Santiago by bus and by bike

Up next on our Santiago itinerary, Latin America’s tallest tower, a bus and a bike ride around town.

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As seems to have become our custom, we decided the best way to have a look around town and get to the tower was a ride on Santiago’s hop-on hop-off bus.

For some reason the local HOHO (new seasonally appropriate short-form) bus company, Turistik, doesn’t accept payment on the bus so you need to go to one of their office locations to get tickets, even if you get them online first. This seemed simple enough so we set off early to catch the 9:30 bus from the stop at Plaza de Armas not far from our apartment. The only problem with this plan is that Santiago is not a morning place. As such, nothing was open and we couldn’t find the Turistik office.

Fortunately, we found the stop and when the bus showed up we explained what had happened in broken Spanish and fortunately the driver let us on the bus. When the other company employee showed up, she explained that the office wasn’t open but that we could ride for a few stops until we arrived at one that was.

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We decided to go to the Gran Torre Santiago which has a ticket office and also happens to be Latin America’s tallest tower. Sure it’s a very touristy thing to do, but we’re tourists. I mean we were on a HOHO bus!

Another strange thing about the Turistik business was that the kiosk to get tickets was located at the back of a mall attached to the tower on the 4th floor. Not exactly what I would think is a tourist hotspot.

This was great for Ella though as it meant walking past the mall Santa setup and giant Christmas Tree.

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I will admit, I was tempted by the virtual reality ride on Santa’s sleigh.

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The rest of the bus ride featured the usual historical and political information. Interesting, but not the best HOHO bus.

One thing that did stand out is that Santiago has some great graffiti.

Santiago is also making good progress on bike lanes and other bike friendly measures. While some may be happy to ride on the freeway (below) those of us looking forward to our afternoon bike tour found the surprising number of separated bike lanes reassuring.

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Parks and Politics

In the afternoon we had the first of three bike tours we booked with La Bicicleta Verde. In this case it was the “Parks and Politics” tour. As you can imagine, this featured a number of parks and some political history of the city along the way.

We chose to ride with La Bicicleta Verde, not just because they were featured in Rolling Stone magazine back in 2009, but also because they were very accommodating of our having Ella. While she and I normally like to role with a trailer, they had a handy bike seat available.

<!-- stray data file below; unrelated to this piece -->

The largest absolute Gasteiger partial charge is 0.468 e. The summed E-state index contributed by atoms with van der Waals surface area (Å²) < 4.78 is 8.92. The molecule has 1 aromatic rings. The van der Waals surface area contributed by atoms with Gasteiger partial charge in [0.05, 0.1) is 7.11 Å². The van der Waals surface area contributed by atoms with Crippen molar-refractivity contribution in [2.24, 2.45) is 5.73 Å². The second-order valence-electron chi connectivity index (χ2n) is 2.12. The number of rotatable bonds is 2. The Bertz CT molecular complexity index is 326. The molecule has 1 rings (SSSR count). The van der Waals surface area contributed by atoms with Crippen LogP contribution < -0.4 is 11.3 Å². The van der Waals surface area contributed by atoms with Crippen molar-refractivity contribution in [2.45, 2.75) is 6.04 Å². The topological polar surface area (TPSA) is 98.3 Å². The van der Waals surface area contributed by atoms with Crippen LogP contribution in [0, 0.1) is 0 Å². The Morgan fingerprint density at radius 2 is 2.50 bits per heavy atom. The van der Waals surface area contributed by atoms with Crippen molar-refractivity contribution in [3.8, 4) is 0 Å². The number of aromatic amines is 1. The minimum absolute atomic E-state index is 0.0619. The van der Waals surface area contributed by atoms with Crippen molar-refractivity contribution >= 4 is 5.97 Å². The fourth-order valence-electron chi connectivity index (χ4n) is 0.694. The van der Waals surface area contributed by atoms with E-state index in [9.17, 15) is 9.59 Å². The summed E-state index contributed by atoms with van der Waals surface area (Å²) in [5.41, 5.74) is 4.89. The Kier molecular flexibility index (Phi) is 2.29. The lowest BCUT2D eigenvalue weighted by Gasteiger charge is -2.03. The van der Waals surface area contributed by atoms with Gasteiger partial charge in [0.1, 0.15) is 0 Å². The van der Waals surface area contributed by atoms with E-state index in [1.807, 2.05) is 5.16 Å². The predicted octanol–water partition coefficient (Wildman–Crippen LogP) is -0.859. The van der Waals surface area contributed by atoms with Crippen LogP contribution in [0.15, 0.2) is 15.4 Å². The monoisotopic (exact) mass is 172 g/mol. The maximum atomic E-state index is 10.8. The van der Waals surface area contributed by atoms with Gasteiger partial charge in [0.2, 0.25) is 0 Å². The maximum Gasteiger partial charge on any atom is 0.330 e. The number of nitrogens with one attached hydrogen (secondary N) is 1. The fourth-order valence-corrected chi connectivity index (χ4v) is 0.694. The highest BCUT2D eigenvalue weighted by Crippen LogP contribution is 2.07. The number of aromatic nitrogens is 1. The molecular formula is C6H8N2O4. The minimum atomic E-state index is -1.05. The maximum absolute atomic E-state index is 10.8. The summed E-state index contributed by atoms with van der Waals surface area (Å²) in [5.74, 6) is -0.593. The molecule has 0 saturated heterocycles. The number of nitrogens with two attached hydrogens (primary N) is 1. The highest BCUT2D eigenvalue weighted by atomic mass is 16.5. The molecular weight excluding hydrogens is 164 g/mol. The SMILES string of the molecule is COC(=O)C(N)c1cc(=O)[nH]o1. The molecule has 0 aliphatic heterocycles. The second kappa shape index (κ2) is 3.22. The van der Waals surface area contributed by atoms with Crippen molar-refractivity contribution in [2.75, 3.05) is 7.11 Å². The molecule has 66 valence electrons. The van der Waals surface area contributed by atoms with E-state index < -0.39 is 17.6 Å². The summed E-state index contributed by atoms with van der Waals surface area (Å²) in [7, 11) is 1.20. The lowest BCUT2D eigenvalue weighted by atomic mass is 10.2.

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As a history nerd who likes riding bikes,  I really enjoyed the tour. It didn’t hurt that we had a great guide, Carla. Not only did she know her stuff, she also dealt well with the unexpected. The first example was having to reroute the tour on the fly because part of it was blocked by a Christmas parade being set up.

The second was during out stop at the Gabriel Mistral Cultural Centre, better known as the GAM. Originally built when Allende was in power, repurposed under the Pinochet Regime and then again following his departure, the building definitely has some interesting history.

Carla told us about one particularly interesting element, the door handles in this picture from a conference room in the basement.

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If you look closely you can see that they each have a fist etched in them. Today they point up, as a symbol of freedom or power, and this is how they were originally set up when they were on the main entrance of the building. Kind of like Ella is demonstrating to the group, though she’s got more of a ‘up yours’ stance than a ‘power to the people’ but she was trying. However, during the Pinochet regime they were placed down. Think of putting your arms out to be handcuffed.

There’s more to the story and I’ll try and find a link to put here. For our purposes today that’s enough background because where it got unexpectedly interesting was when a group of three older women joined the group to listen for a moment before one interrupted to comment.

The ensuing conversation took place in Spanish and I wasn’t able to keep up but Carla was kind enough to translate for everyone afterward. In short, this woman was a Pinochet supporter who wanted to mention that it was a shame that these handles were hidden (not that hidden) here in the basement rather than on the front entrance where they belonged. Apparently they were made by a famous artist and using them was the only good thing that Allende ever did.

A fascinating reminder that it’s been years since the end of the Pinochet Dictatorship, it doesn’t mean that everyone agrees now and that passions can rise quickly. For me it was also an interesting reminder that even Dictators who are known to have been responsible for thousands of deaths have supporters.

Talking politics can be exhausting, even if you’re not the one doing the peddling.

Up next, we ride the subway and hop back on the bikes, this time with wine!

 

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